A talk with the American performance artist Katrina Bugaj about her theater event »Hormondagbogen«
Katrina Bugaj, let’s talk about your performance, “Hormondagbogen” (“The hormone diary”), that was scheduled to premiere at the Royal Danish Theater on the 23rd of March. Obviously, COVID-19 makes things very uncertain right now, but I am still curious to know your reflections on this “celebration of the hormones and their diversity” …
Well, “Hormondagbogen” is about making the invisible visible: this applies just as much to the ways in which hormones influence our feelings, attitudes and behaviors as it does to the female composers we’re engaging with and whose many contributions to music have often been overlooked. The work is also about our invisible, internal voices. In particular, the voice of a middle-aged cis woman reflecting on her identity and value as she transitions towards menopause.
Using the idea of a diary as a type of framework, we circle around conventions of beauty, questioning traditional esthetic values (which have long been debated without women’s voices). It’s ultimately about balance and imbalance, trying to be in control and feeling out of control – something that resonates with everyone in the project, particularly in the wake of the current pandemic. In that way, we think that “Hormondagbogen” can resonate with all of us. We can all feel out of balance or control. And we all have hormones.
Our initial inspiration, besides our theme of hormones, has been the compositions of ten female composers (three newly composed works by Danish composers and seven works that span centuries). Our other main source of inspiration is the Danish poet Ursula Andkjær Olsen’s book “Mit smykkeskrin” from 2020. And ultimately, we’re working to create a hybrid, fragmented collage form that is driven by music, poetry and movement and reflects the internal and physical processes that constitute shifting hormones and female aging.
The performance will be a synergy of music, poetry, movement, science, and personal experiences. Could you tell me if and how you plan to integrate “the medical gaze” on hormones? After all, “hormones” were first coined by a doctor in 1905 …
The creative process will be shaped by the source material, collaborators, and circumstances of the work. The scientific and medical literature comes into play as a secondary, but crucial, source of much needed context regarding how our hormones shape the way we humans feel, love, function and behave. It has been hugely important for me to dig into this material and I’ve actually been surprised by how little I know about my own body and biology.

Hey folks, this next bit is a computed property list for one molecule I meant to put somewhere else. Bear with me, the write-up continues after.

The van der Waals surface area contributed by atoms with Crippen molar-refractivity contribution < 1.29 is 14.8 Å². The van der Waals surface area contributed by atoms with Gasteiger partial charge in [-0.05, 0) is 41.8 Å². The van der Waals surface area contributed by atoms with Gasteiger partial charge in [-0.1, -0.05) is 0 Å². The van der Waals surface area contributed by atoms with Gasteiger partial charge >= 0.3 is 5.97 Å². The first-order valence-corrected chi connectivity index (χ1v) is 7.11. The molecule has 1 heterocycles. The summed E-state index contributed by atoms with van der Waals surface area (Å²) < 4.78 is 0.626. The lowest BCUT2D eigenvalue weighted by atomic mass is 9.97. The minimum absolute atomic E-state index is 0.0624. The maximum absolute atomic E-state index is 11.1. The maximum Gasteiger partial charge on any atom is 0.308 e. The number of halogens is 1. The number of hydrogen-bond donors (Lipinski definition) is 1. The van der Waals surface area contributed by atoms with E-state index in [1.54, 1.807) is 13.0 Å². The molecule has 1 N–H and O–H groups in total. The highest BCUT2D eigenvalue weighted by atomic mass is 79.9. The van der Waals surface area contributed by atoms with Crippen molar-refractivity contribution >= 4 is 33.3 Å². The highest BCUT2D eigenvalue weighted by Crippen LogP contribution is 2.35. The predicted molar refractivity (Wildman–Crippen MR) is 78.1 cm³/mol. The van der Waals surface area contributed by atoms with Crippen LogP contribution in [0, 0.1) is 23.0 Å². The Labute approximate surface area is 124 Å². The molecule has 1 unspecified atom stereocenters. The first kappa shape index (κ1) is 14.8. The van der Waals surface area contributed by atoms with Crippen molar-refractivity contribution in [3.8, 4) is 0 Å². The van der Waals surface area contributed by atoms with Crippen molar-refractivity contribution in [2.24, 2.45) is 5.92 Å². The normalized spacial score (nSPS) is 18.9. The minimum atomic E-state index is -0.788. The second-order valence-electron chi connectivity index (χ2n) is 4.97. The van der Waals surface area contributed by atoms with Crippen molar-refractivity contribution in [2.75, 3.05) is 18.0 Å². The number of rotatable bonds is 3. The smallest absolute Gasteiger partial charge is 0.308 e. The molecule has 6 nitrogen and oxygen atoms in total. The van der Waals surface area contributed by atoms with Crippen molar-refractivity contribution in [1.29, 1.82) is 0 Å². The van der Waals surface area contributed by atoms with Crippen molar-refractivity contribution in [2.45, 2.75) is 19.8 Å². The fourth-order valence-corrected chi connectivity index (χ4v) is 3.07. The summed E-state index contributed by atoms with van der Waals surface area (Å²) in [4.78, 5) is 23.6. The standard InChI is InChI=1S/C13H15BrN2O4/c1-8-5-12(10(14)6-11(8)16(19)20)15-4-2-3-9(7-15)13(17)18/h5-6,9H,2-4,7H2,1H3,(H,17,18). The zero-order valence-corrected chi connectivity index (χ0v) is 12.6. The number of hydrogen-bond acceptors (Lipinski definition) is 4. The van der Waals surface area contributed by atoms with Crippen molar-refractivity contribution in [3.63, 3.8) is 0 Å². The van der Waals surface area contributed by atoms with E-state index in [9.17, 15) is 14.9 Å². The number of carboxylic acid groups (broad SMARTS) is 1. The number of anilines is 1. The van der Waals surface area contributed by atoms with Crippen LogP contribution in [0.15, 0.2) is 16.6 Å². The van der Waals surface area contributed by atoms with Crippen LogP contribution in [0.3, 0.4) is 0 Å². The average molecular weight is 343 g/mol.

So, it goes without saying that our individual, personal engagement with these medical texts and materials will influence our thinking around the work, our process and what we ultimately create. These texts have also heightened my awareness of certain things, such as cultural depictions of middle-aged women as crazy and irrational, and grown my fascination and horror of medical practices and research into hormones and biology. Not to say I wasn’t aware of this before, but now I see it almost everywhere: female friends having physical symptoms brushed off because nothing has been found to be wrong through medical testing has started to make so much more sense – especially considering how the medical profession has historically used the male as the “default” sex.
Professor Martie Haselton’s “Hormonal: The Hidden Intelligence of Hormones” has become an important reference for me in trying to understand the hidden forces of hormones. She beautifully exposes the unrecognized and powerful influence hormones play in our lives. She combines hard science, fact-based analysis and personal commentary in a way that has widened my thinking. And she is very good at discussing the effects of hormones without making women victims of them.
In addition, we also intend to take some of the scientific and medical text into our improvisations. We want to juxtapose the medical and scientific language with the more intimate and personal and to see what movement and images might arise from them and how they might be woven into our performance.
So, should “Hormondagbogen” even be considered a feministic statement?
I think our point of departure has more been one of curiosity – about how hormones work and impact our lives. I think the term “feminist art” can be very fraught, especially since the feminist agenda is broad and diverse and includes a range of voices and interests.
That said – yes, I think you can see “Hormondagbogen” as a feminist work in that it makes visible some of the attitudes towards mental and physical health of women, particularly middle-aged women. It also aims to make female voices, artworks and private experience more visible, thus building on second-wave feminist performances that revealed the otherwise invisible lives of women and involved the collapsing of the binary between life and art, between private and public.
I know that you have a keen interest in the relationship between hormones and identity. This obviously makes me think about transpersons, who have first-hand knowledge on the transformative potentials of sex hormones – related to bodily changes and transformations of sexuality and personality. Will this theme be included in “Hormondagbogen”?